Coming up with a comprehensive co parenting plan is far from easy. There are many things that you will need to coordinate with your ex-spouse when you are setting up the plan. One of the things that you must decide is what your living situation will look like while you and your soon-to-be ex-spouse are going through the divorce process.
In a traditional co-parenting set up, both parents would have their own living situation and the children would move back and forth between them. However, in some limited situations, an alternative arrangement may work. This arrangement is nesting, and according to Psychology Today it involves the children staying in the same place and the parents moving in and out accordingly.
How does this help?
Many families end up in a de facto nesting arrangement at the beginning of their divorce. At this point, the family may not have concrete plans for what will happen after divorce, but the parents need space from each other. Nesting is a way to provide stability and consistency for the children while you and your ex-spouse are working out details.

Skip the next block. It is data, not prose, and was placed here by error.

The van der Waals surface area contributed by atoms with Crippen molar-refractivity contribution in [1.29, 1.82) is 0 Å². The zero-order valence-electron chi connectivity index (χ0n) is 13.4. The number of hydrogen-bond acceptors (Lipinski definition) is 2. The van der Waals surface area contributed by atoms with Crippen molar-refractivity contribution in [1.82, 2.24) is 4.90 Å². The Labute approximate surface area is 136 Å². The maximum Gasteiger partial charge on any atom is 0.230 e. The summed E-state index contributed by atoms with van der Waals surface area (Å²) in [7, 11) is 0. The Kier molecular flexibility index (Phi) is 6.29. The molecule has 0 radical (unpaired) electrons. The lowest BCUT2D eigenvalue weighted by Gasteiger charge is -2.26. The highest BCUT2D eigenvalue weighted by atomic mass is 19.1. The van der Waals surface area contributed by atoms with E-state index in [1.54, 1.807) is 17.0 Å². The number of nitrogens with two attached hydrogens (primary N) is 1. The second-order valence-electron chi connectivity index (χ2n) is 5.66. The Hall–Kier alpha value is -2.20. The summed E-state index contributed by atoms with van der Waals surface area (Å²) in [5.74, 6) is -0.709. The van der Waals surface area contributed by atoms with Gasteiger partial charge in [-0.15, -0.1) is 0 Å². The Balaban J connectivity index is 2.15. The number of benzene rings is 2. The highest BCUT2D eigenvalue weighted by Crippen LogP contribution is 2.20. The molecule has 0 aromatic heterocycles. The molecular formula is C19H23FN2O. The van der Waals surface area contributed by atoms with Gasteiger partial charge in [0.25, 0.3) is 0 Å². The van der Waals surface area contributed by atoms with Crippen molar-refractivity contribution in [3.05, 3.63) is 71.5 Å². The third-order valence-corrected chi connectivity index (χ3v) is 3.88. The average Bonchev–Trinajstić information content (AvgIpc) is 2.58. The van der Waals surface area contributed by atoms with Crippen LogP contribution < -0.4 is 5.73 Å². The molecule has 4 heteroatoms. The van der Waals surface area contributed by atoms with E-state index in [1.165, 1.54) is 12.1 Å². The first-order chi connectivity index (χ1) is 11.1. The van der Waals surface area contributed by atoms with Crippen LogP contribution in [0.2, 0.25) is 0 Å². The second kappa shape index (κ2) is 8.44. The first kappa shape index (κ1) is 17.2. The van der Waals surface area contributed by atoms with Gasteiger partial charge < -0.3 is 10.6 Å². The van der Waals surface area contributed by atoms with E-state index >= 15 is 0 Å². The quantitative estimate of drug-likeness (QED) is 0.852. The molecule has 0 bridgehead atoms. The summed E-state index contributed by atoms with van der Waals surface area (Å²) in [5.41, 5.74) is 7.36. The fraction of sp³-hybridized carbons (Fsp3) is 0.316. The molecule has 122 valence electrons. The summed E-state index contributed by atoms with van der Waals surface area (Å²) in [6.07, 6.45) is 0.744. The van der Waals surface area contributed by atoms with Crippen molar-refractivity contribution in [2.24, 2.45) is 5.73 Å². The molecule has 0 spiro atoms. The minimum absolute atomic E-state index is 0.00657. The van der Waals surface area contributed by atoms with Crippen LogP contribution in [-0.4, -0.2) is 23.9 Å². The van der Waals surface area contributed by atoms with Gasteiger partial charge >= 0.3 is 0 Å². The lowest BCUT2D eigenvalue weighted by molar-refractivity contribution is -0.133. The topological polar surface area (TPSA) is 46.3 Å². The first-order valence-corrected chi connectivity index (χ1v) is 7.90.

Nesting can also be a good option for older children who may protest moving constantly between two separate living situations.
What are the challenges?
In order for nesting to work, you are going to have to have very good communication habits with your ex-spouse. Essentially, you still will be sharing a house, it is just that you will not be in it at the same time. So you will need to coordinate on bill paying and all other aspects related to running the family home. Nesting is not for couples going through an acrimonious divorce.